Roman Domestic Politics in the Late Republic - 100-44 B.C.

The Dictatorship and Death of Caesar

Page 1

Caesar returned to a city in disorder. Caelius Rufus had raised a revolt, and one of the tribunes of the year, Dolabella, had attempted to abolish rents and remit all debts, but the high handed M. Antonius had left around eight hundred of Dolabella's followers dead in the Forum. As if this was not enough, a force of mutinous legionaries was now marching on Rome, demanding to be released from service. Caesar set out and addressed them, and succeeded in shaming them back in to service. As regards Antonius and Dolabella, Caesar did not condemn either but had soon replaced Antonius as Master of the Horse with Lepidus (who had previously been praefectus urbi - city prefect.) He also introduced a moderate version of Dolabella's legislation.

Meanwhile, Cato Uticensis was still at large and gathering a force of soldiers in Africa, joined by Varus and king Juba of Mauretania. When Caesar's forces arrived in Africa in 47-46, Cato relinquished his command to Metellus Scipio, who eventually faced Caesar at Thapsus, where he was destroyed. When Cato heared the news, he committed suicide, thus depriving Caesar of the chance to demonstrate his clementia (clemency) as he had done with so many other defeated optimates.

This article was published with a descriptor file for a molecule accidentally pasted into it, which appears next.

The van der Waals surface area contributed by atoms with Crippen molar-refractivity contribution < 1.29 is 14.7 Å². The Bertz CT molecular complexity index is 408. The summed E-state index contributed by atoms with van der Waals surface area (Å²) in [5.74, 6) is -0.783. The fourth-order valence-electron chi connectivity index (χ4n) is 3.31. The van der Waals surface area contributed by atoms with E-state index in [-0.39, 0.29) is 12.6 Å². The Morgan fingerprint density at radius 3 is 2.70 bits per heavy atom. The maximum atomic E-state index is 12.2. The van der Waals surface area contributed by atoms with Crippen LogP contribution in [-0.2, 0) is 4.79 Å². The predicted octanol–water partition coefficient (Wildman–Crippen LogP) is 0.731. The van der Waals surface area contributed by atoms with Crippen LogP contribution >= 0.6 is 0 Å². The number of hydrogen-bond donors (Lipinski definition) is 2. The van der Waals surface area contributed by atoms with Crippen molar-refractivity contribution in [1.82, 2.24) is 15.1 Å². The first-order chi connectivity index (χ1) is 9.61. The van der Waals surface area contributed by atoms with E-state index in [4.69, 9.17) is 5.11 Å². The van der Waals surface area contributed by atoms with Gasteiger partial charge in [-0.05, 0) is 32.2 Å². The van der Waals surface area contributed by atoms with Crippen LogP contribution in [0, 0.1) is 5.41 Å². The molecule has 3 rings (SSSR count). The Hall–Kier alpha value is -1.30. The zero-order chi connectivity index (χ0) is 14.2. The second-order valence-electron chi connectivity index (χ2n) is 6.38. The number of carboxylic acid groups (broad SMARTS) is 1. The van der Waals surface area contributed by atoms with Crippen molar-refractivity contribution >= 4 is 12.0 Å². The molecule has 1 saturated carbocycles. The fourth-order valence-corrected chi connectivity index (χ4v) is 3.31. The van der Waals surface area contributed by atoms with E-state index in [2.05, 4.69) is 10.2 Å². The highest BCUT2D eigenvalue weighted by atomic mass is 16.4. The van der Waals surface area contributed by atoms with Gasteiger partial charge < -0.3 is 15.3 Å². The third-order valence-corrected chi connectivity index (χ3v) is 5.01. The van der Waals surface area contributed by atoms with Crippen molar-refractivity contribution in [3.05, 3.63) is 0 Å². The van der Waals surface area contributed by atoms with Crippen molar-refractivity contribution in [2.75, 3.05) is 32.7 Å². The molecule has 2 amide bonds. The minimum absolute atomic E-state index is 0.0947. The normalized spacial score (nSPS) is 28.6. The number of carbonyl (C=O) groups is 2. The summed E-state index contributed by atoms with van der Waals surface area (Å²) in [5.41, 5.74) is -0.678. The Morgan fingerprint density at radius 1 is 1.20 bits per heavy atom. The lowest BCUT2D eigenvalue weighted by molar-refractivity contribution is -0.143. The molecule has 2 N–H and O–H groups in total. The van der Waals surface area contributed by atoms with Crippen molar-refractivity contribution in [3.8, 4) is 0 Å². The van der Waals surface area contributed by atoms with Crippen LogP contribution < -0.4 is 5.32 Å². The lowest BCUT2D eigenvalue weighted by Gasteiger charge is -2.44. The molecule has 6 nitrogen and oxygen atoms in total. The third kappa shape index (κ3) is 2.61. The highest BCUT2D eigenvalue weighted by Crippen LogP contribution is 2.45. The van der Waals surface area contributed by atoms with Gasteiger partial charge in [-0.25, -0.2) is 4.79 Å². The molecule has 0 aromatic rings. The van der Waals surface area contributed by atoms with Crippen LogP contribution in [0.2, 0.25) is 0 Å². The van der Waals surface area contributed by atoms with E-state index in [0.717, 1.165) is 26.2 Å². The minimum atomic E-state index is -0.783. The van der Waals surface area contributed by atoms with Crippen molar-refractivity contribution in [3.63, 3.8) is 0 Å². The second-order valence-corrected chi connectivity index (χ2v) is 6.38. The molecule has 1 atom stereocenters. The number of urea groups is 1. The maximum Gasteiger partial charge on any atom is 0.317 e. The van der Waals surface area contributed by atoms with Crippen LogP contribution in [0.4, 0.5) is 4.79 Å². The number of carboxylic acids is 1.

Back in Rome in 46, Caesar was given forty days thanksgiving, a renewed dictatorship of an unprecedented ten years, a following of seventy two lictors (the ceremonial carriers of the fasces, axes wrapped in wooden staves, the symbols of consular imperium. This was three times the usual number) and was named Prefect of Morals. He also had the right to speak first in the senate, and held four triumphal processions; for Gaul, for Egypt, for the defeat of Pharnaces, and the defeat of Juba. None were held for the defeat of Roman citizens such as Pompeius or Metellus Scipio.

«Introduction - Page 1» «Introduction - Page 2» «Introduction - Page 3» «Consulship of Caesar - Page 1» «Consulship of Caesar - Page 2» «The Civil War» «Death of Caesar - Page 1» «Death of Caesar - Page 2»


Sources Used

See Bibliography Page

Cite this work

McKeown, J., "Roman Domestic Politics in the Late Republic - 100-44 B.C.," http://
, 21 October 2004.

Julius CaesarJulius Caesar

Etrusia - Romans Information

Site Notes

  • Site Info
  • Version: 3.6.3b
  • Modified: 12 May 07